Here are some tips you might find useful to increase your chances of success:
- Research your prospects.
Find out who they are and to whom your message should be addressed. If you are sending your message without specifying to whom it is addressed, your message will be treated as spam. If most of your prospects are translation companies, find out if they prefer new translators to contact them by email: many translation companies prefer candidates to fill a form on their website. If that is their preferred way to collect information from freelancers, usually contacting them by email instead is a waste of time.
- Find out what kind of translations they do.
You need to know what specializations they need from their translators. This will help you craft a more targeted and more successful message: for a translation company it is much more interesting to receive a message that says “I’m an English into Italian translator with a degree in mechanical engineering and over ten years’ experience translating maintenance manuals for naval turbines” than a generic “I translate from English French, German and Portuguese into Italian”.
- Keep the Subject of your message brief and to the point.
A good subject, for example, could be “English > Italian translator with 10 years of experience, specialized in mechanical engineering”. That is better than, for example “Spanish Freelance Translator/Proofreader” , and much better than “Searching better opportunity at your respective company” (an actual subject line from a misguided translator.)
- Write your message very carefully.
If you are writing in a language that is not your native one, I recommend you have a native speaker edit it. Remember: the purpose of your message is to entice your prospect in opening your résumé.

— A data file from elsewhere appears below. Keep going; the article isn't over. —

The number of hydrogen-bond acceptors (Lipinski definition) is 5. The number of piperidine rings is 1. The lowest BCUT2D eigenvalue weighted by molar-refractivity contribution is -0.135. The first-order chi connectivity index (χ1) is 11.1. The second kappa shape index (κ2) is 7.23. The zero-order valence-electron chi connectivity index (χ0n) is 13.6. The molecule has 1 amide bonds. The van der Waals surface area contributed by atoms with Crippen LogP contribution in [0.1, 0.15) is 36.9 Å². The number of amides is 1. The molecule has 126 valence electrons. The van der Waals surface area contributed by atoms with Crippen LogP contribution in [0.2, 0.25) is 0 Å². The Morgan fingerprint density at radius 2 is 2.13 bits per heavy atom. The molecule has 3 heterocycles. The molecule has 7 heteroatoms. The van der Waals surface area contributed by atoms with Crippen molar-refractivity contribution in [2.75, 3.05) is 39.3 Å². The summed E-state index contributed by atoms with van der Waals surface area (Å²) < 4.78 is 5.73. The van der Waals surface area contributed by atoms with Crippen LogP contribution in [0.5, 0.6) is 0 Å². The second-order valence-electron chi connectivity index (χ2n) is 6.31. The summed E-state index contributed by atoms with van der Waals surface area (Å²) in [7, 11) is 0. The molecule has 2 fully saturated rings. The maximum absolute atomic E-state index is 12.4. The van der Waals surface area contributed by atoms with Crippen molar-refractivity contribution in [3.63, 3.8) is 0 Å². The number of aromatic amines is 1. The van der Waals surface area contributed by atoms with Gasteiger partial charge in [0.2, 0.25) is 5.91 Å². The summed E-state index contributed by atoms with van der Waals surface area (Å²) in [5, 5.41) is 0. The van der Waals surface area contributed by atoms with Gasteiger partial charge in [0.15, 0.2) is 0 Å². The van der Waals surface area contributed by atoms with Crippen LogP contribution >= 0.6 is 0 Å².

- Don’t say that you translate from your native language into a foreign one.
Doing so ensure you will be treated as an amateur. If you are one of those rare people who are native speakers of more than one language (true bilingual), do say so, but be prepared to say how exactly you came to be a true bilingual (“I traveled and studied in X country” won’t do, but “My mother is English, my father Italian, each only speaks to me in their native language, and, while living in Italy, I studied from first grade through high school in an international school where most classes were taught in English” might.)
- Write your name and language pair in the heading of your résumé.
For example, “Mario Rossi, English into Italian translator”.
- Keep your résumé brief.
No more than one page if you don’t have extensive experience, no more than two in all other instances.
- Don’t include your rates in your email message or in your résumé. Talking about rates comes later.
- Don't include your references.
Providing them, if asked, comes later.
- Make sure your résumé is written flawlessly.
Again, if it is not in your native language, consider having it edited by a native speaker.
- Localize your résumé for your target market.
For instance a résumé for a French prospect should include your photo, but a résumé for an American company should not.
- Make sure your résumé contains all the necessary information, but no irrelevant details. If you have minimal experience, it’s OK to include in your résumé information about other kind of work, but, as soon as you do gain some translation experience, remove the extraneous information.
- Make sure that all the information you provide in your message and in your résumé is verifiable.
- What you should include in your résumé: Your working language pairs, how best to contact you, your translation experience, other relevant work experience, education, expertise with specific software programs (for example, CAT tools or DTP programs: don’t include in the list of programs that you know how to use Word or Excel – it is assumed that everybody knows how to handle them), and platform (PC or Mac.)
- What you should not include in your résumé: personal information such as your age or marital status (normally: see above – if a résumé for your target market usually does include such information, use your best judgment about whether to include that information or not). Also not to be included: your hobbies and personal interests. An exception to this is if your hobbies contribute to your specialization. So “I am a passionate skier, and I have competed at international level. This experience has helped me when I translated technical manuals for Rossignol” is OK, while “I like reading and classical music” is not.
Remember: it’s you who decides what your rates are, not the translation companies. Conversely, translation companies are free to accept your rates, reject them, or try to get you to lower them.